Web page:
Anonymity on a Disk

Soldato
Joined
14 Jun 2004
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5,403
To many privacy geeks, it's the holy grail -- a totally anonymous and secure computer so easy to use you can hand it to your grandmother and send her off on her own to the local Starbucks.

That was the guiding principle for the members of kaos.theory security research

when they set out to put a secure crypto-heavy operating systems on a bootable CD: a disk that would offer the masses the same level of privacy available to security professionals, but with an easy user interface.

"If Granny's into trannies, and doesn't want her grandkids to know, she should be able to download without fear," says Taylor Banks, project leader.

It's a difficult problem, entailing a great deal of attention to both security details and usability issues. The group finally unveiled their finished product at the Shmoo Con hacker conference here Saturday, with mixed results.

Titled Anonym.OS, the system is a type of disk called a "live CD" -- meaning it's a complete solution for using a computer without touching the hard drive. Developers say Anonym.OS is likely the first live CD based on the security-heavy OpenBSD operating system.

OpenBSD running in secure mode is relatively rare among desktop users. So to keep from standing out, Anonym.OS leaves a deceptive network fingerprint. In everything from the way it actively reports itself to other computers, to matters of technical minutia such as TCP packet length, the system is designed to look like Windows XP SP1. "We considered part of what makes a system anonymous is looking like what is most popular, so you blend in with the crowd," explains project developer Adam Bregenzer of Super Light Industry.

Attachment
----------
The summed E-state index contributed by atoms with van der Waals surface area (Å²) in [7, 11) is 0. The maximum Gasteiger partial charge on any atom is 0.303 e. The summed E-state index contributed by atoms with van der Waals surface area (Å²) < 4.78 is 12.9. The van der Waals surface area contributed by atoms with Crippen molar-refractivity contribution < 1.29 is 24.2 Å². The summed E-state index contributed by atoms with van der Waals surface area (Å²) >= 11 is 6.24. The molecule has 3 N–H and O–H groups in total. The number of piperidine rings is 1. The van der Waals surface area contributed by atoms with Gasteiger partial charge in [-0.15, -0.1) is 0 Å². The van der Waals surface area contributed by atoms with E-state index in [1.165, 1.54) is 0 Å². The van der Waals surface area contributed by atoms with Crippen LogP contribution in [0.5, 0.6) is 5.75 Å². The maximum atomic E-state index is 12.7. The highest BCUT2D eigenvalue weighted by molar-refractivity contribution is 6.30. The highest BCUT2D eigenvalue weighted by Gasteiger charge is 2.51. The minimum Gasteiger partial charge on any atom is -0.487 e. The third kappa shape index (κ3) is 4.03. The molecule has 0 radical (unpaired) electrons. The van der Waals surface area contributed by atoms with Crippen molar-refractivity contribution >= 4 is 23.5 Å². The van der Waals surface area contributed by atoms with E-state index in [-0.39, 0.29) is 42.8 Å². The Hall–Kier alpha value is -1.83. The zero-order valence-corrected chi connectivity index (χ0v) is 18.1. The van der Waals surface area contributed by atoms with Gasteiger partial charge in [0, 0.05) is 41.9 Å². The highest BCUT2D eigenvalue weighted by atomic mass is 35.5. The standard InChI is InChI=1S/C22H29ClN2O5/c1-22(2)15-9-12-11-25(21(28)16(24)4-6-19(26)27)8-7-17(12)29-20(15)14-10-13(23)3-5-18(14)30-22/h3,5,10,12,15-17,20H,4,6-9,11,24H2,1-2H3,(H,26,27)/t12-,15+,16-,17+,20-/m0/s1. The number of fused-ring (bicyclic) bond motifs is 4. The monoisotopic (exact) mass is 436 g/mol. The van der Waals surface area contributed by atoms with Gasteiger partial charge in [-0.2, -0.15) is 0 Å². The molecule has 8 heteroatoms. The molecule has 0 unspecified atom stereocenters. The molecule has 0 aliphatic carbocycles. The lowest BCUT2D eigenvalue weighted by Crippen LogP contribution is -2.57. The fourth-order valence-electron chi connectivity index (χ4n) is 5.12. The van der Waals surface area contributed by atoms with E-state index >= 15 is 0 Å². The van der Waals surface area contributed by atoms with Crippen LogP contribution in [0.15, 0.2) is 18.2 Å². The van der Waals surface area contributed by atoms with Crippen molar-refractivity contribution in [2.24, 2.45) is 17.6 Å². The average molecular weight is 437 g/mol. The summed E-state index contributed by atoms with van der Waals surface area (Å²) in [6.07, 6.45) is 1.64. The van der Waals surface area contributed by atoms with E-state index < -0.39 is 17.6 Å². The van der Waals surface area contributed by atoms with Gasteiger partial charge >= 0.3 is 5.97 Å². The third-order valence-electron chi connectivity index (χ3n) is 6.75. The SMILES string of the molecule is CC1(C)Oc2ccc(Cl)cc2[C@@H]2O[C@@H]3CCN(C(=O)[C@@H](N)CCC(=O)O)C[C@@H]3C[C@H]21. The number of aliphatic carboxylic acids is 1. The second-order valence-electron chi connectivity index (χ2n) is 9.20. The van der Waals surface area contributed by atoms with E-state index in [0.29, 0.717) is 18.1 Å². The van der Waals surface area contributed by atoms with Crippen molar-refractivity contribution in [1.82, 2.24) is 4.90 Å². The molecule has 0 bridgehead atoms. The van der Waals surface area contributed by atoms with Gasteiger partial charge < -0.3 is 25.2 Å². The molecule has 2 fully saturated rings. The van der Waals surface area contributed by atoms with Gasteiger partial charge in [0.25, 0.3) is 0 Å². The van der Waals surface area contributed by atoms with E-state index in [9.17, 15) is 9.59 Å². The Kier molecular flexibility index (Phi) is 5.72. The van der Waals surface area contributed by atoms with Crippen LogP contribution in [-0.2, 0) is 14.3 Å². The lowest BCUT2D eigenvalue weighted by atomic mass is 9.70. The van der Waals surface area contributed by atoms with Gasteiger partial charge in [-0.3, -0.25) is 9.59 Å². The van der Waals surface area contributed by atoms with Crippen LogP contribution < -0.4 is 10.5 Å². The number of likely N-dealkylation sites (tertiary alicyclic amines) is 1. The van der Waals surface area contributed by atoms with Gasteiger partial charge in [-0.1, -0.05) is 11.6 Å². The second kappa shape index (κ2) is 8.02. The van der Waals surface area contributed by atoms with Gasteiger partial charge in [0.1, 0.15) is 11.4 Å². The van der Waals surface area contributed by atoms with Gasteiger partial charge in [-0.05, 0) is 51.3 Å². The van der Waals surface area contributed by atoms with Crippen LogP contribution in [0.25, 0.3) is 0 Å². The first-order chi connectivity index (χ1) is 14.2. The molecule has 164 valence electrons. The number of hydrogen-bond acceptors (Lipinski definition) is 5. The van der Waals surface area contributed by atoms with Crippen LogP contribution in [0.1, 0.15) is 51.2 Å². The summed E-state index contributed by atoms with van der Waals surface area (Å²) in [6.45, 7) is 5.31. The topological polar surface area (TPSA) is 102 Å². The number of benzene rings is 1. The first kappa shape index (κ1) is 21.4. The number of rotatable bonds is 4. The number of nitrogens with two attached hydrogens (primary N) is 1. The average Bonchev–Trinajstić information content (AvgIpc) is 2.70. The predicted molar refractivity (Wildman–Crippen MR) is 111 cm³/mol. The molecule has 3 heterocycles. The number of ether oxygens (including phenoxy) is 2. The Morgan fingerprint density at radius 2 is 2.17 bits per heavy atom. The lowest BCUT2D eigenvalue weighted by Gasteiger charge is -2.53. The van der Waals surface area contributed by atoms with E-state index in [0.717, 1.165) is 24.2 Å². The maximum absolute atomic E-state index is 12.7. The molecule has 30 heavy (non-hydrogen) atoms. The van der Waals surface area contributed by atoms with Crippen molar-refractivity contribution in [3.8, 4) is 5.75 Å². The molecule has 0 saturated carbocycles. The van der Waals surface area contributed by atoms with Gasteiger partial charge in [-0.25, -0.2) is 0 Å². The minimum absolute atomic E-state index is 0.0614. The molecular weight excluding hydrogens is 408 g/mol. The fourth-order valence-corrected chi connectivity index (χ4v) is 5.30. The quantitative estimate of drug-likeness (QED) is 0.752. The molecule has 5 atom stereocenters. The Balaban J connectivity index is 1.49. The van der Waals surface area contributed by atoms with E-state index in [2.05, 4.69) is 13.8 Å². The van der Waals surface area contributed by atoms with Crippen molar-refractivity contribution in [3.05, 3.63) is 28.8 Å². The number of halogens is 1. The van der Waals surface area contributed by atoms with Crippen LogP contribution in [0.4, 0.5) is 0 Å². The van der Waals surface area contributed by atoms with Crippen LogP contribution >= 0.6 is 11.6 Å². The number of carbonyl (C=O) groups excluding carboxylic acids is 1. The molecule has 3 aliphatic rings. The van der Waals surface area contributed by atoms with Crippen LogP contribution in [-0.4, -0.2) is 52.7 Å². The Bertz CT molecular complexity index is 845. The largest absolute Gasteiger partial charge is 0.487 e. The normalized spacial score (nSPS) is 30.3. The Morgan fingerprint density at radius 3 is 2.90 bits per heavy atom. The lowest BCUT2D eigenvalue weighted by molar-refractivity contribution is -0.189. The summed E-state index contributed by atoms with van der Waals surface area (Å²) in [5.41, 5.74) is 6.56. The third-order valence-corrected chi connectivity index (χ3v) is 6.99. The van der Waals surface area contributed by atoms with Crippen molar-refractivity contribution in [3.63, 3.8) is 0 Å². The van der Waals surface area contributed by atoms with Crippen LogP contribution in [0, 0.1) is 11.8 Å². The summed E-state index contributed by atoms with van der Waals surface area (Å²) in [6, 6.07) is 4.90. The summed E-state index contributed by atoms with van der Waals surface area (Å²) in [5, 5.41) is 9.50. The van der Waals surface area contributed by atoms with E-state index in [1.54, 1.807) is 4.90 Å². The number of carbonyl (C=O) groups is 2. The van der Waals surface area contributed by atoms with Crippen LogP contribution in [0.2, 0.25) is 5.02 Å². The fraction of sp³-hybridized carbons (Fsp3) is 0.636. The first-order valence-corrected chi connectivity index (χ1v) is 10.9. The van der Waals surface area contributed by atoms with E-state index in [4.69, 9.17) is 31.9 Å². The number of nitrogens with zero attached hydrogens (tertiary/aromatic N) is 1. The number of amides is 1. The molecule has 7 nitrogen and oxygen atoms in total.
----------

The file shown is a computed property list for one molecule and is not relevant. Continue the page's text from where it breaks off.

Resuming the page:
Link removed - I suspect you intended to link somewhere else
 
Associate
Joined
15 Sep 2005
Posts
1,744
Lostcorpse said:
"If Granny's into trannies, and doesn't want her grandkids to know, she should be able to download without fear," says Taylor Banks, project leader.

sounds like it wont be just granny that'll be sorted with this.

if grandpa's into kiddy fiddling, and doesn't want anyone to know, he'll be able to download without fear too.

security is almost always a double edged sword, but it's rarely advocated as such.
 
Caporegime
Joined
25 Oct 2002
Posts
30,409
I suppose that steganography has been around for a while (hiding things without any trace), so it might not be such a leap to a hidden OS.

Boot from USB onto a HDD that has been steganographically encrypted, and you might not even know what is on your machine yourself.
 
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